Next Article in Journal
Recovery, Citizenship, and Personhood of People with Lived Experience of Mental Health Problems during the Pandemic: Two Expert Focus Groups
Previous Article in Journal
Rescuing the Human Gut Ecosystem: Therapeutic Strategies for the Restoration of Gut Microbial Health in Gastro-Intestinal Disease, a Narrative Literature Review
 
 
Order Article Reprints
Font Type:
Arial Georgia Verdana
Font Size:
Aa Aa Aa
Line Spacing:
Column Width:
Background:
Abstract

Northcote Urban Development Programme: Community-Identified Food, Activity and Socialisation Opportunities †

1
National Institute for Stroke and Applied Neurosciences (NISAN), Faculty of Health and Environmental Sciences, Auckland University of Technology, Auckland 0627, New Zealand
2
Faculty of Health and Environmental Science, Auckland University of Technology, Auckland 0627, New Zealand
3
Department of Public Health, Faculty of Health and Environmental Science, Auckland University of Technology, Auckland 0627, New Zealand
4
Hearts & Minds NZ Incorporated, Auckland 0627, New Zealand
*
Author to whom correspondence should be addressed.
Presented at the Nutrition Society of New Zealand Annual Conference, Online, 2–3 December 2021.
Med. Sci. Forum 2022, 9(1), 57; https://doi.org/10.3390/msf2022009057
Published: 22 August 2022

Abstract

:
The Northcote area is undergoing major urban regeneration and the diverse community residents there are experiencing significant changes that may affect wellbeing. It is important that the community identifies social and environmental changes they perceive would be of benefit. This strengths-based community-led study sought to identify how Northcote’s Development programme could benefit the wellbeing of the Northcote Central community. Two focus groups were thematically analysed, and a written survey was completed by 27 Northcote residents. In this case, 22 residents lived in Kāinga Ora (n = 14) and private rental homes (n = 8). Participants were older than 45 years, and identified as Māori, Pacific, and NZ-European. The need for more and different kinds of spaces for community use were identified by the focus groups and the survey. Half of the participants wanted more outdoor and green community space. Some Kāinga Ora participants shared their regrets about the demolition of the previous social housing stock and their shift into newly developed more intensive housing. Previous homes had more space inside and outside space which supported the diverse needs of whanau. The need for outdoor spaces suitable for gardening particularly vegetables, games, living, and hangi was identified. Overall participants believed that their health and wellbeing would be improved with more physical activity (75%), consuming more fresh and whole foods (52%), and opportunities for better relationships with family, friends and neighbours (37%). Urban design including more shared spaces could have a significant positive impact on the wellbeing of residents. The Te Ara Awataha greenway project aims to form a 1.5km network of parks, public spaces and quiet streets and may help the Northcote community to be able to access more outdoor spaces for physical activity and more community gardening that would help address food security.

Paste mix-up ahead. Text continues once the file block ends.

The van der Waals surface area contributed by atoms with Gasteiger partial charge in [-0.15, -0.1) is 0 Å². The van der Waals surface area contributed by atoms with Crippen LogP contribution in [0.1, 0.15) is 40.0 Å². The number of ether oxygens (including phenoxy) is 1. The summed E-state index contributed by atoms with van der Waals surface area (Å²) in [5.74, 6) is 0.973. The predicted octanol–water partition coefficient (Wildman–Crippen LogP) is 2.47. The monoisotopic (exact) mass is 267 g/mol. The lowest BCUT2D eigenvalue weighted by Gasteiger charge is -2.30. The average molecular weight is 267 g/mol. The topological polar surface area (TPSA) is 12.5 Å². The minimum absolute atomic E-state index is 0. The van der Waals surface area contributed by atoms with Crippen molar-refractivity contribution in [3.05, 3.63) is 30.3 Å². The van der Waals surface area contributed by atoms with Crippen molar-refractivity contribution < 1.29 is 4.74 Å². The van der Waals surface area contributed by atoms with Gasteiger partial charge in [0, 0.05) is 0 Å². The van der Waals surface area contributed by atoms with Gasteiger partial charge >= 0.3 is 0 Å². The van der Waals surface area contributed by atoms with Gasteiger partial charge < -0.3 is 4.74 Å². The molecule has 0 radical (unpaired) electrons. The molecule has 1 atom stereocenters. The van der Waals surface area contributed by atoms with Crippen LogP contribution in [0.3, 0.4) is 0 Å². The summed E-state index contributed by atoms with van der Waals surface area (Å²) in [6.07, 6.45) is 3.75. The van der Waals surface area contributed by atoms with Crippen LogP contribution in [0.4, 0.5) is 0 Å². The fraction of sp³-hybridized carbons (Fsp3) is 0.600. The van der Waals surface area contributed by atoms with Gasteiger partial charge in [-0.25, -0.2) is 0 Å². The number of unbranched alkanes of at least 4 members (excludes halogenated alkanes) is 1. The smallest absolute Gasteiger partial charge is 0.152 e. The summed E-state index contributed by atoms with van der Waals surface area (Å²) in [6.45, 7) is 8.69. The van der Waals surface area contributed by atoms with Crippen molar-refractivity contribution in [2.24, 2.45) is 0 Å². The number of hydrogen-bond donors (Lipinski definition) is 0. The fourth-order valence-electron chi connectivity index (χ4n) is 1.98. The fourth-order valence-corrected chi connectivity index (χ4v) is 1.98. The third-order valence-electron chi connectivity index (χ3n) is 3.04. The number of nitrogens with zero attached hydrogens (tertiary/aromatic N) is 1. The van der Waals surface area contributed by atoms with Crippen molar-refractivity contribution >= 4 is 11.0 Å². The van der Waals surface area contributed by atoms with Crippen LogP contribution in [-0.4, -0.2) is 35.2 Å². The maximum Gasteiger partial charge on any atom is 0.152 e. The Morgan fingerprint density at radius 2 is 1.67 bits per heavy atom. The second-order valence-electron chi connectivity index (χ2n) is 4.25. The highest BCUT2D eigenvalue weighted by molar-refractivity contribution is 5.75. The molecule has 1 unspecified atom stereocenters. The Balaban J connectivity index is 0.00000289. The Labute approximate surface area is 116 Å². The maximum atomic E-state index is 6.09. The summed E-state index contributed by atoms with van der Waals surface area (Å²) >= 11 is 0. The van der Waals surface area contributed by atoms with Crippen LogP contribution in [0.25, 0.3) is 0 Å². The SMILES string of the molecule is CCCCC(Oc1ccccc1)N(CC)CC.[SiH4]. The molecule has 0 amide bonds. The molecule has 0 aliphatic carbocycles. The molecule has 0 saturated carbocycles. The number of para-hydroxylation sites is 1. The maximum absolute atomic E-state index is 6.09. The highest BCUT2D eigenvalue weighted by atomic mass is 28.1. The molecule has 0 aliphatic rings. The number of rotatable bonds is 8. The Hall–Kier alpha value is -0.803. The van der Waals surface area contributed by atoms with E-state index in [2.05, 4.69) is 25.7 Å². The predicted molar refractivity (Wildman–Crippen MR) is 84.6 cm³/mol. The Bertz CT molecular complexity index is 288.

Author Contributions

Conceptualization, C.R., A.W. and S.J.-M.; methodology, S.J.-M., E.R. and S.A., A.W., C.R.; formal analysis, S.J.-M., E.R. and S.A.; writing—original draft preparation, S.J.-M.; writing—review and editing, S.J.-M., E.R., S.A., A.W. and C.R. All authors have read and agreed to the published version of the manuscript.

Funding

This research was funded by the New Zealand Lottery Grants Board (Te Puna Tahua).

Institutional Review Board Statement

Ethical review and approval were waived for this study due to basis of the study did not appear to be within the scope of Health and Disability Ethics Committees, Ministry of Health of New Zealand review.

Informed Consent Statement

Informed consent was obtained from all subjects involved in the study.

Conflicts of Interest

The authors declare no conflict of interest.
Publisher’s Note: MDPI stays neutral with regard to jurisdictional claims in published maps and institutional affiliations.

Share and Cite

MDPI and ACS Style

Jalili-Moghaddam, S.; Rush, E.; Andajani, S.; Wharton, A.; Ryan, C. Northcote Urban Development Programme: Community-Identified Food, Activity and Socialisation Opportunities. Med. Sci. Forum 2022, 9, 57. https://doi.org/10.3390/msf2022009057

AMA Style

Jalili-Moghaddam S, Rush E, Andajani S, Wharton A, Ryan C. Northcote Urban Development Programme: Community-Identified Food, Activity and Socialisation Opportunities. Medical Sciences Forum. 2022; 9(1):57. https://doi.org/10.3390/msf2022009057

Chicago/Turabian Style

Jalili-Moghaddam, Shabnam, Elaine Rush, Sari Andajani, Amberlee Wharton, and Carol Ryan. 2022. "Northcote Urban Development Programme: Community-Identified Food, Activity and Socialisation Opportunities" Medical Sciences Forum 9, no. 1: 57. https://doi.org/10.3390/msf2022009057

Note that from the first issue of 2016, MDPI journals use article numbers instead of page numbers. See further details here.

Article Metrics

Back to TopTop